For as long as wrestling has been a popular form of entertainment, there have been debates as to who the best in the business really is. Whether it's kids arguing about Rey Mysterio and Batista out on the playgrounds, thirtysomethings debating the merits of Hulk Hogan and Mick Foley over a beer or even their parents talk about the greatness of Bruno Sammartino and Gorilla Monsoon people like to argue about stuff like this. They always have and they always will. Not only do we know this, but the powers that be at WWE's home entertainment division know this as well, and thus was born The Top 50 Superstars Of All Time, a three disc collection containing a two and a half hour feature counting down the all time greats and two discs of bonus matches.
Let's start with the feature:
First off, there's already been a bit of controversy in certain circles about the top picks in this set and for good reason. Some of the obvious contenders for the number one spot rank in the teens and even in the twenties while some admittedly very talented though less important wrestlers rank higher. It's a bit tough to explain without heading into spoiler territory, and we're not going to go there and that really will ruin the surprise and take a lot of the fun out of watching this, but let it suffice to say that you're probably not going to guess who takes first place. Now, with that said, neither the WWE's packaging nor the 'host segment's that help count everything down really elaborates all that much on what the criteria is for the selection choices - all we're really told is that the votes were cast by the current roster of WWE superstars. You could take that to mean that these guys were chosen on skill, or you could take that to mean that they were chosen on influence, or you could take that to mean that they were chosen based on how nice their boots were - we really don't know. Are we basing this on ability? Title count? Athleticism? Wardrobe? Coolest trademark move? Best in ring trash talking skills? All of the above? There's really seemingly no rhyme or reason to this.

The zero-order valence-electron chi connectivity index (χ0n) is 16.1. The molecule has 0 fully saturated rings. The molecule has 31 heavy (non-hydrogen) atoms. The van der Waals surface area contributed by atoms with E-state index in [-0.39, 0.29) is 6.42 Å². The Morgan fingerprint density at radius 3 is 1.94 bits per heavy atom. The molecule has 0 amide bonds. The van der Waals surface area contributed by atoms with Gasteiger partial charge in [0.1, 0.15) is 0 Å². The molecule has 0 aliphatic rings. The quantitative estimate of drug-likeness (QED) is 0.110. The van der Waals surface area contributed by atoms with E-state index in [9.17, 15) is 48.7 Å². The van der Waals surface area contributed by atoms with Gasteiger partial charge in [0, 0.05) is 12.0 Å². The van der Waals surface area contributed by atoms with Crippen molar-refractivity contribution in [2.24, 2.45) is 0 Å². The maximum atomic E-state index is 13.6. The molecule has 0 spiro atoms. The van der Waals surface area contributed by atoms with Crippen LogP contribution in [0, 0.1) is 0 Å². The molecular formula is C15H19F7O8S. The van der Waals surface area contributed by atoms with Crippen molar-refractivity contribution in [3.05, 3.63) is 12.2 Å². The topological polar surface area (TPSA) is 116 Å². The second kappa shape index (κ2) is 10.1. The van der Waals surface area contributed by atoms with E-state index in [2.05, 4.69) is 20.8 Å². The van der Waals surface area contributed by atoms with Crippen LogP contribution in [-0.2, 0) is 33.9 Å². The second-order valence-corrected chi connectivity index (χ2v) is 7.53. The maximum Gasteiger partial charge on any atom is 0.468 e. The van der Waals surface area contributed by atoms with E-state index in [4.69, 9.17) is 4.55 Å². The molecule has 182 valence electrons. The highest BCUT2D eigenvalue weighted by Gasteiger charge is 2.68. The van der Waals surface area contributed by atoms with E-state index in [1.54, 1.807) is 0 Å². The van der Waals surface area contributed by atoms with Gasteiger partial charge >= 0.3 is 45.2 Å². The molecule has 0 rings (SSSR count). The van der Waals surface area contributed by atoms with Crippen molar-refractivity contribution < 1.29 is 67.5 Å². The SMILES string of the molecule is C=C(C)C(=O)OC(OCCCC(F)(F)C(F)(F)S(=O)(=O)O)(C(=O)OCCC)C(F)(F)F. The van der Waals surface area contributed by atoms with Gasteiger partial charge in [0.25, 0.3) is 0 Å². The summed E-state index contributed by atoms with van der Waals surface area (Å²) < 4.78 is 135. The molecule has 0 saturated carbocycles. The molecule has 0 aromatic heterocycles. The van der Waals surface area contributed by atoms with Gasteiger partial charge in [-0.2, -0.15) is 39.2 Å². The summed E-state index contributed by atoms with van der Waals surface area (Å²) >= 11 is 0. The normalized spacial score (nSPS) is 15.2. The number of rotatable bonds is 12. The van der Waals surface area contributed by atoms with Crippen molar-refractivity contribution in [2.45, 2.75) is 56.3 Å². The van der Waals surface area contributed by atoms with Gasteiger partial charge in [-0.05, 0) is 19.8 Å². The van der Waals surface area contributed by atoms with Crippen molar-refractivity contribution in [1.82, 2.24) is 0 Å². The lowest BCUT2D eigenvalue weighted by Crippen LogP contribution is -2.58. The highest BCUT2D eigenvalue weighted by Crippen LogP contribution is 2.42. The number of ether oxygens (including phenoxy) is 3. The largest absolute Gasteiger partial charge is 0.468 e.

With that complaint levied, it's hard to take this as any sort of definitive statement - so don't. Accept this for what it is, which is basically over two hours of input from wrestler's old and new and in between on who they like in the business and why. You want to know what John Cena thinks about... everyone? You'll find out. You want input from Roddy Piper on who was the toughest? He'll tell you. Maybe you want to know what Kofi Kingston thinks about Rick Flair or what Jerry 'The King' Lawler thinks about Gorilla Monsoon? You'll learn that too. This is really just basically a long round table talk or sorts, a collection of excellent clips from throughout the history of 'sports entertainment' showcasing a selection of the best to come out of its ranks. Don't go into this expecting it to be gospel, because you already know you're going to disagree with large portions of it. Go into it expecting a sort of 'greatest hits' package, because that's what you'll get. You do have to wonder, however, if some of the rankings were affected by certain wrestlers' decisions to leave the WWE at different points in their careers.... And really, in a perfect world wouldn't Mick Foley and Terry Funk be tied for first place anyway?
So yeah, you're going to see a lot of the Wrestlemania clips that you've seen replayed countless times on other DVD releases and highlight shows and you're going to get a lot of input from John Cena whether you want it or not but overall this is a fairly well put together segment.